Asians donate money for tsunami victims
HONG KONG: A king, a tycoon, movie stars, sports champs, pensioners and prisoners — Asians from all walks of life are chipping in to help the millions left homeless and hungry by last weekend’s deadly tsunamis..
From Japan to Australia, newspapers have launched appeals, sports bodies are planning auctions, and communities are delving into their savings to help survivors of the giant waves that killed nearly 125,000 people on Sunday.
One of the first to pledge money was Thailand’s revered King Bhumibol Adulyadej whose 21-year-old grandson was among over 4,500 killed in the country, his body found not far from where he had been jet skiing. The king has donated nearly $770,000 to one of several foundations in Thailand that have already raised millions of dollars, including from 15 companies.
One of Asia’s richest men, Hong Kong tycoon Li Ka-shing, has come forward with one of the single biggest donations — $3.1 million to be made through his company Hutchison Whampoa and a charitable trust. Hong Kong movie greats, including Jackie Chan and Andy Lau, have pledged $200,000. On the other end of the wealth scale, staff members of Malaysian company Gerbang Perdana donated 10 percent of their December salary. Sports stars and associations have been among the most generous. The cricket board in India has donated $222,000, while the Indian cricket team promised a day’s match fees, about $4,000 for each player.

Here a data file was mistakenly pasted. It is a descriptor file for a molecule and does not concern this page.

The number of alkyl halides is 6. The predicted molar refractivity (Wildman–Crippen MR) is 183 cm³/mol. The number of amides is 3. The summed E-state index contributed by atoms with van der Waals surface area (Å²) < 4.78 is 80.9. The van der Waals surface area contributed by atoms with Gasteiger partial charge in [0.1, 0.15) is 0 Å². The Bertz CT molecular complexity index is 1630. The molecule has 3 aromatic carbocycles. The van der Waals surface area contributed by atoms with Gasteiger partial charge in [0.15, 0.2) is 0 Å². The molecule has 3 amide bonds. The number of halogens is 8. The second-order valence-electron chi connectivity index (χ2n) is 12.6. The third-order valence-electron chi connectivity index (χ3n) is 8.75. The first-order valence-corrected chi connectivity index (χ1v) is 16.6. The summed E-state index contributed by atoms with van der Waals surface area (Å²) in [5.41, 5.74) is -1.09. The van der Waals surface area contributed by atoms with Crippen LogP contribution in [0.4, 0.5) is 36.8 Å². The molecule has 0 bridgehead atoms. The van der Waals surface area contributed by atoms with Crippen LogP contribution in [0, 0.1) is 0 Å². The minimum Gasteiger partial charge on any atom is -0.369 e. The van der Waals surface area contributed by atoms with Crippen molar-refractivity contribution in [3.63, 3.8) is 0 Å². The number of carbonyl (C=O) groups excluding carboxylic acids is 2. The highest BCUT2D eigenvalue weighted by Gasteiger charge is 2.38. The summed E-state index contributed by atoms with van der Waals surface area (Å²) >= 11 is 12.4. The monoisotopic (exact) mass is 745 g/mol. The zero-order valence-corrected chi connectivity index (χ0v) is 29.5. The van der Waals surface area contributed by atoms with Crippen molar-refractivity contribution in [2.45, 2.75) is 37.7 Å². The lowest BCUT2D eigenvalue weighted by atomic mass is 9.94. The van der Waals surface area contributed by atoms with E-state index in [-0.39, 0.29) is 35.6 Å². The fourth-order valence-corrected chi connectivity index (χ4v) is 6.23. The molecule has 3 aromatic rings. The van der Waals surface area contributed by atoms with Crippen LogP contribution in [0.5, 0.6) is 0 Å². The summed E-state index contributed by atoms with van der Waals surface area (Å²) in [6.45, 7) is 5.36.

Organisers of next week’s tennis Indian Open in Madras — the capital of badly hit Tamil Nadu state — planned to auction items including caps and shirts signed by leading players like Maria Sharpova, Venus Williams and Bjorn Borg.g. One player, Jonas Bjorkman of Sweden, said he and his doubles partner Mahesh Bhupathi would donate their earnings from the event.
In Australia, which has 10 people confirmed dead, the cricket Test team donated its $13,100 bonus after it beat Pakistan this week and the cricket authority proposed an international match to raise more money.
Next month’s Australian Open and its seven lead-up tennis tournaments would also hold events to raise funds, Tennis Australia said on Friday. Aid agencies in Australia said the public had inundated disaster funds with the most generous appeal response in the country’s history, exceeding the total raised in the wake of the 2002 Bali bombing in which 88 Australians died.
Donations were around $19 million by late on Thursday, they said. Even hardened criminals were chipping in. Inmates and staff at the Goulburn Jail in New South Wales state, which holds some of Australia’s most dangerous criminals, pledged over $4,500 to a relief fund, a senior warden said.
In Malaysia, which was relatively less affected, with 66 fatalities, all major newspapers and television stations launched funds to raise money, collecting millions of dollars in days. Donors included an association of wives of government ministers, a major casino operator, airlines and even pensioners. The country’s low-cost carrier AirAsia offered 150 seats for relief and rescue workers intending to travel to some of the swathes of coastline ruined by the tsunamis.
In China, a committee organising the 2008 Olympic Games set up donation sites throughout Beijing, collecting $2,900 in 30 minutes, state media said. And in tremor-prone Japan, survivors of a killer quake last year said they would repay the kindness strangers had shown them in the past by raising money. Residents of Niigata prefecture’s Tamugiyama district, where 40 people lost their lives in Japan’s deadliest earthquake in a decade in October, would tap into the district’s savings and personal pockets to raise money. afp